Many previous studies of object recognition have found view-dependent recognition performance when view changes are produced by rotating objects relative to a stationary viewing position. However, the assumption that an object rotation is equivalent to an observer viewpoint change ignores the potential contribution of extraretinal information that accompanies observer movement. In four experiments, we investigated the role of extraretinal information on real-world object recognition. As in previous studies focusing on the recognition of spatial layouts across view changes, observers performed better in an old/new object recognition task when view changes were caused by viewer movement than when they were caused by object rotation. This difference between viewpoint and orientation changes was due not to the visual background, but to the extraretinal information available during real observer movements. Models of object recognition need to consider other information available to an observer in addition to the retinal projection in order to fully understand object recognition in the real world.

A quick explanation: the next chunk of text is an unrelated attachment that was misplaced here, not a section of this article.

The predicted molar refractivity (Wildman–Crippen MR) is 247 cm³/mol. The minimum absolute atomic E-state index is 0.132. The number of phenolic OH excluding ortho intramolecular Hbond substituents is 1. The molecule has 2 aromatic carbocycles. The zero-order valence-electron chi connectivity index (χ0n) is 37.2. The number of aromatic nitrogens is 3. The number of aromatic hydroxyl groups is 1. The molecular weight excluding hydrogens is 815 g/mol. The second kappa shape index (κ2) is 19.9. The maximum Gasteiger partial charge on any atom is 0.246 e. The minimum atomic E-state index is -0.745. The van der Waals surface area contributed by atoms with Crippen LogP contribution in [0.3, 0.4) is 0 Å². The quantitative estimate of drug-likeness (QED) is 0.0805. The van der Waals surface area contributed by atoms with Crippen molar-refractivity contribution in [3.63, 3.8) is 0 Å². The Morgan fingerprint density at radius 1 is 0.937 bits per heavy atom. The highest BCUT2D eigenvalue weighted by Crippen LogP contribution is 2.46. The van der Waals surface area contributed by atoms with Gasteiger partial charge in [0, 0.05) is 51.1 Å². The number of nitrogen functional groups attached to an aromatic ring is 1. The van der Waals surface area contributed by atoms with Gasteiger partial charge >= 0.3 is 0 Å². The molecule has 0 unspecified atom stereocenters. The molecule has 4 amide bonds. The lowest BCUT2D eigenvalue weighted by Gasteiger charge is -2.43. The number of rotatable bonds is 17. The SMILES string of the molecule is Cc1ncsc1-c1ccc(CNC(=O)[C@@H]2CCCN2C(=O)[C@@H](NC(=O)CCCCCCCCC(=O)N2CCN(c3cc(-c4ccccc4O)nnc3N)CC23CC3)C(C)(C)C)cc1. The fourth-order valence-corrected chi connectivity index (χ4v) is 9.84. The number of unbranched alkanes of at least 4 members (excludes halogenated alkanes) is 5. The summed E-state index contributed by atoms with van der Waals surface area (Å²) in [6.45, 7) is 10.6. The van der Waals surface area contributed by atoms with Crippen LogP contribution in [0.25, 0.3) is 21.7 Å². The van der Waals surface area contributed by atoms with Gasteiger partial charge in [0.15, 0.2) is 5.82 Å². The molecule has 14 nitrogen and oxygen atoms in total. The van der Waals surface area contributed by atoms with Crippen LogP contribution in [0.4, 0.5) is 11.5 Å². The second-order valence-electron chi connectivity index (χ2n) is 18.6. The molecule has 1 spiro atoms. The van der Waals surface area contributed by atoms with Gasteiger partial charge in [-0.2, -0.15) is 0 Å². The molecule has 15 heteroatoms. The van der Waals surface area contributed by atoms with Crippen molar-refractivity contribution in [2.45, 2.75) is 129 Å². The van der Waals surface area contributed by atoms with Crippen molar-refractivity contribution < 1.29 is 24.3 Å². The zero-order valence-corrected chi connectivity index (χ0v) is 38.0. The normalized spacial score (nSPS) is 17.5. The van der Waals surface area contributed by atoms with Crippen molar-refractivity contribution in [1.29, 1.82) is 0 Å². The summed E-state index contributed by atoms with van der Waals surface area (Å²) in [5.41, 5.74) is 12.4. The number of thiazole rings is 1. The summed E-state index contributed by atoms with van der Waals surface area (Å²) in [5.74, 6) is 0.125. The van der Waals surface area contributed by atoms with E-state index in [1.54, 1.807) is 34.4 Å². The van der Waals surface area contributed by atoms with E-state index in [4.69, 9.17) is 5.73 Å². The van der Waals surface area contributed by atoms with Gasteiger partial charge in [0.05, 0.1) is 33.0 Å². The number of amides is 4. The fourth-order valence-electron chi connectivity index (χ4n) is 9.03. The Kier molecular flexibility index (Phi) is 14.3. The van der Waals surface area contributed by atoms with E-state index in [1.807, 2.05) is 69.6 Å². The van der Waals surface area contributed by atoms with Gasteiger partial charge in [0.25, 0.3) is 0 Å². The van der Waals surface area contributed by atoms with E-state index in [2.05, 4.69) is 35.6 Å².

ASJC Scopus subject areas
- Experimental and Cognitive Psychology
- Sensory Systems